By The Associated Press

VIRGINIA WATER, England (AP) – The guy in a red shirt and a swoosh turned in a record-setting performance to win the World Match Play Championship on Sunday, just as everyone expected. Paul Casey said his choice of apparel was merely a coincidence.

A tournament that began with Tiger Woods going for his sixth straight victory ended with Casey plowing through everyone in his path to capture the richest prize in golf and send the Englishman to the Ryder Cup with the biggest win of his career.

Casey never trailed in his final 71 holes of a marathon week at Wentworth, winning the final five against Shaun Micheel for a 10-and-8 victory, the largest margin of the final match in the 43-year history of the HSBC World Match Play Championship. No other golfer has made winning 1 million pounds (about $1.88 million) look so easy.

So dominant was Casey, who grew up about 15 minutes away from Wentworth, that he played only 126 holes, another record for fewest holes over four 36-hole matches. Ian Woosnam and Padraig Harrington each played 128 holes in 2001.

His prize was the largest of any official tournament in the world, and while only about 40 percent of it applies toward the Order of Merit on the European tour, it was enough to put Casey atop the list. This was his third victory of the tour’s season, the most by an English player since Lee Westwood in 2000.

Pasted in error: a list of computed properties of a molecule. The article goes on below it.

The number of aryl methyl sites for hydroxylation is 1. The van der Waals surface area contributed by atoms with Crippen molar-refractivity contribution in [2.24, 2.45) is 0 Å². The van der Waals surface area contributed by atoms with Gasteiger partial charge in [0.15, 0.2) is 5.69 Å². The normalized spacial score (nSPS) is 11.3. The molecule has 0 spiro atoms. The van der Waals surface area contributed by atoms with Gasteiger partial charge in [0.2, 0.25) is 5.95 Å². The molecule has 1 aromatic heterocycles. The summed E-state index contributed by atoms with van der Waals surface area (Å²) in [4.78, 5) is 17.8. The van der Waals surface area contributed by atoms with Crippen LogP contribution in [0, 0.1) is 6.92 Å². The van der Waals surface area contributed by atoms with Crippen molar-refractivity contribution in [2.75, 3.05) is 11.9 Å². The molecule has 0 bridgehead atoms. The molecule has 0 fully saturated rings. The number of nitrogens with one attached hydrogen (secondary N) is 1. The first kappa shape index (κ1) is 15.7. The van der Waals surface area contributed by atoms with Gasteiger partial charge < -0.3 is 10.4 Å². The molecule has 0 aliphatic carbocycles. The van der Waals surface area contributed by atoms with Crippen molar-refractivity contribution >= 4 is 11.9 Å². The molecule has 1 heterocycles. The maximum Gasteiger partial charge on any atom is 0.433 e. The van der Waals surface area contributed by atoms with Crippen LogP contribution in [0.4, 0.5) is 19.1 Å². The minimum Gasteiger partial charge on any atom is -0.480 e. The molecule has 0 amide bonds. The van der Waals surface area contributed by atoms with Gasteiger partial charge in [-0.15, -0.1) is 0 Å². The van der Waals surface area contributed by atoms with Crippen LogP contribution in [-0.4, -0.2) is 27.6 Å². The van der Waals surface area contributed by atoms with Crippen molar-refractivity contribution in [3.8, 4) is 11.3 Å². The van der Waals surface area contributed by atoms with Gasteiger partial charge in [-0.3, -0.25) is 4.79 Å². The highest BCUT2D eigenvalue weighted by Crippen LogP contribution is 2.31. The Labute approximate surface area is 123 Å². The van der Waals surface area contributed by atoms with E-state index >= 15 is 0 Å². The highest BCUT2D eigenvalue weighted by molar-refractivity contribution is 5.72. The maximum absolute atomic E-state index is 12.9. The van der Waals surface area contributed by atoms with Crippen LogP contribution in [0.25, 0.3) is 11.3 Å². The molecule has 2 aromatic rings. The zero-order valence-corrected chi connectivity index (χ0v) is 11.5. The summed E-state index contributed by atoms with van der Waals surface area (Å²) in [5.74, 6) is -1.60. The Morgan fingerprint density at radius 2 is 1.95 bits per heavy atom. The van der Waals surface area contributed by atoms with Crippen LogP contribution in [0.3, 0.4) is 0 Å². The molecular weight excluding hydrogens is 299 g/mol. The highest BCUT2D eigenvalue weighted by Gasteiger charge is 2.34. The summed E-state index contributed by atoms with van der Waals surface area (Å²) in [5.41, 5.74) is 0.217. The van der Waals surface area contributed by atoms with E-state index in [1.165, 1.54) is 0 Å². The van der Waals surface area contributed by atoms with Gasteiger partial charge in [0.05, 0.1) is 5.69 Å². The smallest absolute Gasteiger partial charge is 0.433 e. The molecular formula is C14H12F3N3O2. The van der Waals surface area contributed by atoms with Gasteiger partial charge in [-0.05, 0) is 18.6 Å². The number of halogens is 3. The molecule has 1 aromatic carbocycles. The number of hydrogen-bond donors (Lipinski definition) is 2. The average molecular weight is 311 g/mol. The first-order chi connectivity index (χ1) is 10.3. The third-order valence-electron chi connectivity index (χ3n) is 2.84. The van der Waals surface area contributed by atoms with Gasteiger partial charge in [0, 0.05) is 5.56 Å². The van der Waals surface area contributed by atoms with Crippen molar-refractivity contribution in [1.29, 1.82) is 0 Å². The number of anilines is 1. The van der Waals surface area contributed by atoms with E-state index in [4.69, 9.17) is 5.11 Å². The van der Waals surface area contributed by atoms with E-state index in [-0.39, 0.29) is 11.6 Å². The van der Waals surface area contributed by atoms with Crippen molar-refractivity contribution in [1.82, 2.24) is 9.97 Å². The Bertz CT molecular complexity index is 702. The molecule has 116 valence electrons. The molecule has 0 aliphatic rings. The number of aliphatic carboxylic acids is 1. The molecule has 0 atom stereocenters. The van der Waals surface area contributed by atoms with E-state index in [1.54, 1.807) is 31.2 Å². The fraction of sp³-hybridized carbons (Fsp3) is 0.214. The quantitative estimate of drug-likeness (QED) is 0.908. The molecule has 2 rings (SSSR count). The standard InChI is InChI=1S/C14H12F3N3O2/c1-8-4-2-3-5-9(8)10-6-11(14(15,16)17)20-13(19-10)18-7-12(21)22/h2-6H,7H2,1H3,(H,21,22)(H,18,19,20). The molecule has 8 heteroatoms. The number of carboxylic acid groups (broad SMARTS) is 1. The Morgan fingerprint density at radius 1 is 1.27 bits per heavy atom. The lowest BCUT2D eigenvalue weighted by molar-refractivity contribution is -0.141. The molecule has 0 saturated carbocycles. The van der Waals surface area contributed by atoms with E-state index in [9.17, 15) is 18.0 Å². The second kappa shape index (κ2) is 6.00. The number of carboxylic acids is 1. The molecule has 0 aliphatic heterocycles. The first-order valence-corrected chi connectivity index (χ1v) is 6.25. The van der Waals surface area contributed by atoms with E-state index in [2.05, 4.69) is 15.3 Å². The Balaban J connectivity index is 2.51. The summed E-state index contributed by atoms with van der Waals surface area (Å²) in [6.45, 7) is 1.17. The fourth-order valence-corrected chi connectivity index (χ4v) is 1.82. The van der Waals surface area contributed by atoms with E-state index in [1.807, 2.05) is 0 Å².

84 Lumber Classic

FARMINGTON, Pa. – Ben Curtis excels in taking home the best possible going-away presents from disappearing PGA Tour events.

Curtis, start-to-finish steady on a day when the leaderboard was filled with higher scores than the previous three days, claimed a lame-duck tour event for the second time in three months by winning the 84 Lumber Classic by two shots.

Curtis shot a 2-under 70 to finish at 14-under 274 and earned $828,000 for his third tour title. The 2003 British Open winner won the last Booz Allen Classic in June, and then won the fourth and last 84 Lumber Classic. The tournament was supposed to move from its less-visible mid-September dates to June 2007, but dropped off the schedule.

Charles Howell III shot a 72 to finish second.

Constellation Energy Classic

HUNT VALLEY, Md. – Bob Gilder shot a 7-under 65, the lowest round of the day, to overcome a three-shot deficit and successfully defend his Constellation Energy Classic title in the final year of the Champions Tour event.

Next year, the Senior Players Championship comes to nearby Baltimore Country Club.

Gilder had a bogey-free round to finish at 14 under. Jay Haas (68), Brad Bryant (68) and Don Pooley (70) tied for second, two strokes back. Chip Beck, making his first Champions Tour start, shot a 66 to match Tom Watson (67) at 11 under.

It was Gilder’s ninth Champions Tour win, but only his second since 2003. Both have come at Hayfields Country Club. Gilder, who pocketed $255,000, never has finished worse than 14th in five Constellation Energy Classic appearances. Last year, Gilder won wire-to-wire, matching the tournament record of 18 under.


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